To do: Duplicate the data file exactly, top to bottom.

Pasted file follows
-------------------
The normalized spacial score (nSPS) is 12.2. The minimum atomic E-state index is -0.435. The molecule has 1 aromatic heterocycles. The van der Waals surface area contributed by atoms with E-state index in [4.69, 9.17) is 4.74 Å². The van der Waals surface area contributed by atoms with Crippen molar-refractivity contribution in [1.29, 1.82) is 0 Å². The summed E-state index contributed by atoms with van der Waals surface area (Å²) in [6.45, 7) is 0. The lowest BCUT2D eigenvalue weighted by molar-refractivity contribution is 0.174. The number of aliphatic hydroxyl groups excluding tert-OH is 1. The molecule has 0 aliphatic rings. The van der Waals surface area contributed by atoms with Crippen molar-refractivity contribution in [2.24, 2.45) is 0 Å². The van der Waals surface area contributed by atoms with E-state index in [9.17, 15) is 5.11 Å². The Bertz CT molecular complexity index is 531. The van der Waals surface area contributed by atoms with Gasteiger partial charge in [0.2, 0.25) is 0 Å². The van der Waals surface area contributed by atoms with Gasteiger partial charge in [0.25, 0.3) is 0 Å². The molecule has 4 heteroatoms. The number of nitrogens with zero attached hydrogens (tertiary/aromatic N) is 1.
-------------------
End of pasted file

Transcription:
The normalized spacial score (nSPS) is 12.2. The minimum atomic E-state index is -0.435. The molecule has 1 aromatic heterocycles. The van der Waals surface area contributed by atoms with E-state index in [4.69, 9.17) is 4.74 Å². The van der Waals surface area contributed by atoms with Crippen molar-refractivity contribution in [1.29, 1.82) is 0 Å². The summed E-state index contributed by atoms with van der Waals surface area (Å²) in [6.45, 7) is 0. The lowest BCUT2D eigenvalue weighted by molar-refractivity contribution is 0.174. The number of aliphatic hydroxyl groups excluding tert-OH is 1. The molecule has 0 aliphatic rings. The van der Waals surface area contributed by atoms with Crippen molar-refractivity contribution in [2.24, 2.45) is 0 Å². The van der Waals surface area contributed by atoms with E-state index in [9.17, 15) is 5.11 Å². The Bertz CT molecular complexity index is 531. The van der Waals surface area contributed by atoms with Gasteiger partial charge in [0.2, 0.25) is 0 Å². The van der Waals surface area contributed by atoms with Gasteiger partial charge in [0.25, 0.3) is 0 Å². The molecule has 4 heteroatoms. The number of nitrogens with zero attached hydrogens (tertiary/aromatic N) is 1.